NC Lt. Gov. Robinson ‘taking a serious look’ at run for US Senate in crowded GOP field

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Brian Murphy, Will Doran
·5 min read
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North Carolina Lt. Gov. Mark Robinson, whose political rise has been swift, is now pondering a run for a higher office.

Robinson, 52, said Thursday he is “seriously considering” a run for the U.S. Senate. He’s the latest high-profile Republican to publicly discuss a run to replace retiring Sen. Richard Burr.

He made his statement in a video posted on social media Thursday afternoon. The video was removed from his Facebook page, but appeared on other media outlets’ websites. Robinson said he was speaking from his office.

Robinson, who was elected the state’s first African-American lieutenant governor in November, said “many people” have approached him about a run. He said a recent poll showed him trailing only Lara Trump, the daughter-in-law of former President Donald Trump, in a primary race.

“Those poll numbers are very favorable to us. Because of that and because of the importance of this seat, we have decided to take a serous look at this race,” he said in the almost 4-minute video.

Robinson made it clear he has not made a decision but is “exploring that issue” and in consultation with “people that we trust.”

“I want to do whatever it is to be most effective for this state and this nation,” he said.

A spokesperson for Robinson did not respond to The News & Observer’s requests for comment.

Poll numbers

If he decides to run, he joins a crowded race of other established Republican names.

Former North Carolina Gov. Pat McCrory announced his candidacy on Wednesday. Former U.S. Rep. Mark Walker — who, like Robinson, is from Greensboro and played a role in Robinson’s rise — announced his run in December. Former Department of Defense employee Jen Banwart from Raleigh is also running.

Robinson’s polling data came from a poll conducted by GOP political firm Cygnal, which asked about Robinson’s favorability — a question not asked about any other candidate — in the poll of 600 likely 2022 Republican primary voters. It included eight named candidates.

Lara Trump, a North Carolina native, led at 32.4% with Robinson in second at 20.1%. McCrory was third at 14.2% and former Lt. Gov. Dan Forest was at 12.7%.

Forest has not indicated he is running or considering a run since he was defeated in last year’s gubernatorial election by N.C. Gov. Roy Cooper.

Walker and current U.S. Rep. Ted Budd, who is considering a run, were at 3% and 2.8%, respectively. Current North Carolina House Speaker Tim Moore and current NCGOP chairman Michael Whatley polled lower. More than 13% of respondents were undecided. Moore and Whatley have said they don’t plan to run for Senate.

A rise to elected office

Robinson first made national headlines for an impassioned 2018 speech before the Greensboro City Council. The speech about gun rights went viral and has been viewed millions of times on the internet. Walker, then a sitting U.S. House member, shared the video, helping it gain popularity.

“When are you all going to start standing up for the majority?” Robinson asked. “And here’s who the majority is: I’m the majority. I’m a law-abiding citizen who’s never shot anybody, never committed a serious crime, never committed a felony.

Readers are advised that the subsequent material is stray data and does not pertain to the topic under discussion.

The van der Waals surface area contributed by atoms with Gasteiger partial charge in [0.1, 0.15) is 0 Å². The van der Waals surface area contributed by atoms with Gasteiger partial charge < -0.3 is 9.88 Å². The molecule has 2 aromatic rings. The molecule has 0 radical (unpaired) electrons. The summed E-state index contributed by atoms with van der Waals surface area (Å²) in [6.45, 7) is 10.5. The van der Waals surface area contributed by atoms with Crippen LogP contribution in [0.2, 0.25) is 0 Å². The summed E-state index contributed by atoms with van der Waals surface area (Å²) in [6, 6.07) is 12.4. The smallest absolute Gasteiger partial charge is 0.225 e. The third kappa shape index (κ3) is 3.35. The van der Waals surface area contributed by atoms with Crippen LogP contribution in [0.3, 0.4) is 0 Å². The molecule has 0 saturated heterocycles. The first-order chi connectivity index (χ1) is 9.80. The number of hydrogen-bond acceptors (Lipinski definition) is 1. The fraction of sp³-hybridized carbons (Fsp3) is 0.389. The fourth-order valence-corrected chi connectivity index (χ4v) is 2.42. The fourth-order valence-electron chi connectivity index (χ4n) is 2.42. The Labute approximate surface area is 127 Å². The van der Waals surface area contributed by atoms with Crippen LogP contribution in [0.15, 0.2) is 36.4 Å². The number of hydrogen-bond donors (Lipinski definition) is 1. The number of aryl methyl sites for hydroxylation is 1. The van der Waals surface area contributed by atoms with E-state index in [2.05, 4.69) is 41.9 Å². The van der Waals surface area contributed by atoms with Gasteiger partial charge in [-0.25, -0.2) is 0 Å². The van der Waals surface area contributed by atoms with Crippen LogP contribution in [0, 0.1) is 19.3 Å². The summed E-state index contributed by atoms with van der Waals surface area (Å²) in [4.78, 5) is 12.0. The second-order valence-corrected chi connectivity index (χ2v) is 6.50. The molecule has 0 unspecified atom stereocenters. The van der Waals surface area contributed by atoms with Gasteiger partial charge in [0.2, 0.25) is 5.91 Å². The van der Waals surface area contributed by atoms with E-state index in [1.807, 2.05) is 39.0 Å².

“I’m going to come down here to this city council and raise hell, just like these loonies from the left do, until you listen to the majority of the people in this city.”

Robinson did not own a gun when he gave the speech.

In his video Thursday, Robinson said he had not planned to run for lieutenant governor, but “God turned me around and had me do something completely different.”

His win in the primary for lieutenant governor last year was due to his intense support among grassroots conservative groups. He was able to attract voters even without much advertising; the man who came in second, former State Sen. Andy Wells, raised around six times more money than Robinson did for the lieutenant governor’s race.

And in the general election, he defeated Democratic candidate Yvonne Holley — also a former state senator — despite former presidential candidate Michael Bloomberg’s political group giving $8.5 million to Holley’s campaign.

“God again seems to be opening up a door that He either wants me to walk through or explore. And that’s exactly what we’re doing,” Robinson said in the video.

Robinson has a polarizing social media presence and, at one point, backed anti-Semitic conspiracy theories during a taped interview with the head of the controversial Unification Church, which some consider a cult.

As lieutenant governor, he has focused on education issues, particularly a fight to stop public schools from changing social studies courses to focus more on America’s history of racism. Robinson recently announced he was starting a task force for parents, teachers or students to file complaints about what’s being taught at their schools.

Erica Smith, a Democrat who is running for U.S. Senate, issued a fundraising appeal Thursday evening, calling Robinson an “unhinged, anti-LGBTQ, anti-Semitic conspiracy theorist.”

Robinson, in his video, didn’t give a timeline for his decision and said he’s not considering the U.S. Senate to “climb anybody’s ladder.

“I would hope that you all have heard me enough and know me enough to know that politics is not an end game for me,” he said. “The end game for me is to make sure that the freedoms we have in this country remain.”

Staff writer Danielle Battaglia contributed to this report.

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